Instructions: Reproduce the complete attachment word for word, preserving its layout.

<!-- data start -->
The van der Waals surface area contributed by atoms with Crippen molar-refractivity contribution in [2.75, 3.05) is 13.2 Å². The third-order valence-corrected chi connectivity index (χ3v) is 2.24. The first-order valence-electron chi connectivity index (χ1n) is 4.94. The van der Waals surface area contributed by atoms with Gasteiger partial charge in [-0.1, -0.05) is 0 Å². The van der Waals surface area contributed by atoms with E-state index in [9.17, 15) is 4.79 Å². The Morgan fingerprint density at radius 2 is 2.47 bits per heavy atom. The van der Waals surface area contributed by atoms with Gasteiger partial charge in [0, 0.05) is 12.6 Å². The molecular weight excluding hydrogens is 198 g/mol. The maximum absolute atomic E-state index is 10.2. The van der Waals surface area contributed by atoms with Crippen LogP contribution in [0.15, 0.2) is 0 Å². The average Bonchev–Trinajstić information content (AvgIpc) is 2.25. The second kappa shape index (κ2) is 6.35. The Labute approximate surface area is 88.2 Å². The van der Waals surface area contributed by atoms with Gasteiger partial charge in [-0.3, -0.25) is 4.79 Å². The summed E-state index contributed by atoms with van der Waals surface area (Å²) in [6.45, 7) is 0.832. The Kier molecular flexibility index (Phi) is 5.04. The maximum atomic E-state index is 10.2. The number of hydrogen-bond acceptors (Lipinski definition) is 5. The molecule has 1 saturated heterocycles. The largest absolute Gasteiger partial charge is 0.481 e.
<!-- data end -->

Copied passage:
The van der Waals surface area contributed by atoms with Crippen molar-refractivity contribution in [2.75, 3.05) is 13.2 Å². The third-order valence-corrected chi connectivity index (χ3v) is 2.24. The first-order valence-electron chi connectivity index (χ1n) is 4.94. The van der Waals surface area contributed by atoms with Gasteiger partial charge in [-0.1, -0.05) is 0 Å². The van der Waals surface area contributed by atoms with E-state index in [9.17, 15) is 4.79 Å². The Morgan fingerprint density at radius 2 is 2.47 bits per heavy atom. The van der Waals surface area contributed by atoms with Gasteiger partial charge in [0, 0.05) is 12.6 Å². The molecular weight excluding hydrogens is 198 g/mol. The maximum absolute atomic E-state index is 10.2. The van der Waals surface area contributed by atoms with Crippen LogP contribution in [0.15, 0.2) is 0 Å². The average Bonchev–Trinajstić information content (AvgIpc) is 2.25. The second kappa shape index (κ2) is 6.35. The Labute approximate surface area is 88.2 Å². The van der Waals surface area contributed by atoms with Gasteiger partial charge in [-0.3, -0.25) is 4.79 Å². The summed E-state index contributed by atoms with van der Waals surface area (Å²) in [6.45, 7) is 0.832. The Kier molecular flexibility index (Phi) is 5.04. The maximum atomic E-state index is 10.2. The number of hydrogen-bond acceptors (Lipinski definition) is 5. The molecule has 1 saturated heterocycles. The largest absolute Gasteiger partial charge is 0.481 e.